The Good: Moments of concept, TMNT is not terrible, Moments of performance
The Bad: Terrible writing, Repetitive plots, Often atrocious effects, Inconsistent acting/casting
The Basics: The four-pack Blu-Ray Teenage Mutant Ninja Turtles – 25th Anniversary Collection illustrates just how bad comic book-based movies can be.
When the woman who would become my wife came into my life, nothing drove home the difference in ages between us to me like her affinity for Teenage Mutant Ninja Turtles. Some of my peers were into the animated television series Teenage Mutant Ninja Turtles, but by the time the live action films had begun, most were beyond that. My charge when babysitting, however, was a huge fan. So, it turns out, is my wife. As a result, for one of our anniversaries, I picked her up the boxed set Teenage Mutant Ninja Turtles – 25th Anniversary Collection, a four DVD set that compiles the four live action/CGI Teenage Mutant Ninja Turtles films.
Those who have a nostalgic attachment to the franchise, these films might be gold, but it is hard to imagine who exactly might get good mileage out of the Teenage Mutant Ninja Turtles – 25th Anniversary Collection. This film “saga” it that bad.
The Teenage Mutant Ninja Turtles – 25th Anniversary Collection is a simple compilation pack of:
Teenage Mutant Ninja Turtles
Teenage Mutant Ninja Turtles 2: The Secret Of The Ooze
Teenage Mutant Ninja Turtles III: Turtles In Time
with no additional discs or bonus features than on the original DVD/Blu-Ray release. There are, however, booklets, cards and other collectible swag in the pizza box collector’s edition of the films.
For those unfamiliar with the franchise, the Teenage Mutant Ninja Turtles are, as their name suggests, four turtles who were mutated through exposure to a green mutagenic goo that made them giant, bipedal, and exceptionally smart. Trained by a rat with similar size and intelligence, Master Splinter, the four turtles – Michelangelo, Donatello, Raphael, and Leonardo – train to become powerful vigilantes. However, because they have the mentalities of teenagers, they crack wise, eat lots of pizza and make a mess of things about as much as they actually protect people. Aided by the intrepid reporter April O’Neil and the slacker Casey Jones, the Teenage Mutant Ninja Turtles fight crime in the form of the evil Shredder, his mutants, and similar villains.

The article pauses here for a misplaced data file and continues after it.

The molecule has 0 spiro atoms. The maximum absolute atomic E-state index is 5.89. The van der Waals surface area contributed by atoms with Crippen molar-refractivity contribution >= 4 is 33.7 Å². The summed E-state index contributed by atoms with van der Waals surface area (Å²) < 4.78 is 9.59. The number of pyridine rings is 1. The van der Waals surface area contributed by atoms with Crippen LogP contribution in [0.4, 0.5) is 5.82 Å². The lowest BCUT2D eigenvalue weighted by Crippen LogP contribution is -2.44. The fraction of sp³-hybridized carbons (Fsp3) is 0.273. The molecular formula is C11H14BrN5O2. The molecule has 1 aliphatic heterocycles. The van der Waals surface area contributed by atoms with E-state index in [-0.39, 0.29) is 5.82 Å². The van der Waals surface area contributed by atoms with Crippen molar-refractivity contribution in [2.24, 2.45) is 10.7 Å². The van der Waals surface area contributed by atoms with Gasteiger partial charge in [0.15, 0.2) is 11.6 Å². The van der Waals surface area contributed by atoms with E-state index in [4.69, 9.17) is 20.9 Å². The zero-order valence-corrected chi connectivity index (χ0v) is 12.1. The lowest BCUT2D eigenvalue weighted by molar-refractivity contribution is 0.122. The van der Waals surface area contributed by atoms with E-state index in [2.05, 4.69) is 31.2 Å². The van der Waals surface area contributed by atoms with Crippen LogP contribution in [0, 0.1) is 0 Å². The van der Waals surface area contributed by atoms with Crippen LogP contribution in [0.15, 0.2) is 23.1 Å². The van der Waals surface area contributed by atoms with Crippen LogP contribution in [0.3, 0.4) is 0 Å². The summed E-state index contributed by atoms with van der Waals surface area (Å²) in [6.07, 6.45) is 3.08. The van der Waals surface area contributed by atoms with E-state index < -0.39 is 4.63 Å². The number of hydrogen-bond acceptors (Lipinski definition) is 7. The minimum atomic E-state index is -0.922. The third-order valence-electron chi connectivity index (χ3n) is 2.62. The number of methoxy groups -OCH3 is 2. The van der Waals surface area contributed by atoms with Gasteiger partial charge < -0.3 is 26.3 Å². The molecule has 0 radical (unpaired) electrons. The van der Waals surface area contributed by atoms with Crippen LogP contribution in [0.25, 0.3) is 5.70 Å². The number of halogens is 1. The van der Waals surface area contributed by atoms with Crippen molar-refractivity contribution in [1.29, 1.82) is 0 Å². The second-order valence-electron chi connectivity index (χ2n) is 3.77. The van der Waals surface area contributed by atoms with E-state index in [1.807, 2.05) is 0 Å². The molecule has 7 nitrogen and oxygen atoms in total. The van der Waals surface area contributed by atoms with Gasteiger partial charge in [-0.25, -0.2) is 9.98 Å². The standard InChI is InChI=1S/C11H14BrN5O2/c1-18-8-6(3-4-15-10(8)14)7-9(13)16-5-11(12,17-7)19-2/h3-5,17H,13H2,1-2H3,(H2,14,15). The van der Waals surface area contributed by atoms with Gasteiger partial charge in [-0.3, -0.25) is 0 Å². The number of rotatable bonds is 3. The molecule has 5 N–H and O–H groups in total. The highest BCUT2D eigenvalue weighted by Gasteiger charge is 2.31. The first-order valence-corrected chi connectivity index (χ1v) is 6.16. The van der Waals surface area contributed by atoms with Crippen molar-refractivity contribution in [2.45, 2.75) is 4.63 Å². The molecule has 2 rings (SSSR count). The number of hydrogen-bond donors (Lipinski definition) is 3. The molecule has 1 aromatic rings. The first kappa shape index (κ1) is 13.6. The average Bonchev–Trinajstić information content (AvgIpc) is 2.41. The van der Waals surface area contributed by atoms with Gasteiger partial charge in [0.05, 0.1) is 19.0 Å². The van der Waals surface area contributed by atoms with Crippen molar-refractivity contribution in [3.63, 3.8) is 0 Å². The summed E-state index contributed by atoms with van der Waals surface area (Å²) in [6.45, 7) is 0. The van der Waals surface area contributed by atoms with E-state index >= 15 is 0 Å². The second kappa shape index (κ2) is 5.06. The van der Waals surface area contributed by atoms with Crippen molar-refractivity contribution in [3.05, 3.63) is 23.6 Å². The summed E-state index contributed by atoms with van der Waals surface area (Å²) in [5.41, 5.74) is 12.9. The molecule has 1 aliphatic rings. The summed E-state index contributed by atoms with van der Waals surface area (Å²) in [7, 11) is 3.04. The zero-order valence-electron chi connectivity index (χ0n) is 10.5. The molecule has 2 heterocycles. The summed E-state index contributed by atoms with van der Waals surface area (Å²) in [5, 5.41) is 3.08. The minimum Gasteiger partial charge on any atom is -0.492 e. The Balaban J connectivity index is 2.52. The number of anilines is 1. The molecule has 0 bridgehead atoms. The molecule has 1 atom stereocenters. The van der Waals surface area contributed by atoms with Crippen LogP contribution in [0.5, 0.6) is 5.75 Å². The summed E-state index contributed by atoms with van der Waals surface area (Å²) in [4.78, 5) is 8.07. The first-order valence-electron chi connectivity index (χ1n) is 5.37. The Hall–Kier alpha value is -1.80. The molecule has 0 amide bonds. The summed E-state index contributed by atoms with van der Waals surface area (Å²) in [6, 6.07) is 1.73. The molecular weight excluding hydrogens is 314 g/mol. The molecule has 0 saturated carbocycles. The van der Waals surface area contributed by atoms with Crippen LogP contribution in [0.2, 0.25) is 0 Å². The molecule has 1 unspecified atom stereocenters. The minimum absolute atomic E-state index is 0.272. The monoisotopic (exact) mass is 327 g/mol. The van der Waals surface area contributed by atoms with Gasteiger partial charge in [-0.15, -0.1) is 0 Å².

After a couple turns with Shredder, the Turtles return for a time travel adventure, before a stylistic overhaul for the final installment. This makes for an exceptionally erratic viewing experience. When the first three films are basically live-action actors running around in foam rubber suits (albeit, by the third they had the technical details of the suits worked out better than the first two installments) and the final movie is a computer generated animated work, it is hard to watch them one after another and feel like one is watching something set in the same universe.
The acting throughout the series is homogenously bad, though for TMNT, the voice actors are of a caliber that makes the film viewable, at the very least. But, more often than not, the fights look cheesy by any standard, the actors miss eye-lines and have awkward line deliveries, which makes the movies less campy and more terrible.
The plots are pretty obvious, repetitive heroic plots, with a little bit of teenage/group dynamic angst thrown in the last three movies to make a pass at character development. It is, however, only a passing attempt and these films are much more about fights and zany one-liners that the producers hoped would make it onto merchandising. For serious cinephiles, this is a set that may be easily passed by.
For other film collections, please visit my reviews of:
The Dark Knight Trilogy
The Harry Potter Saga
The Back To The Future Trilogy
For other movie reviews, please check out my Movie Review Index Page for an organized listing!
© 2013 W.L. Swarts. May not be reprinted without permission.
| | |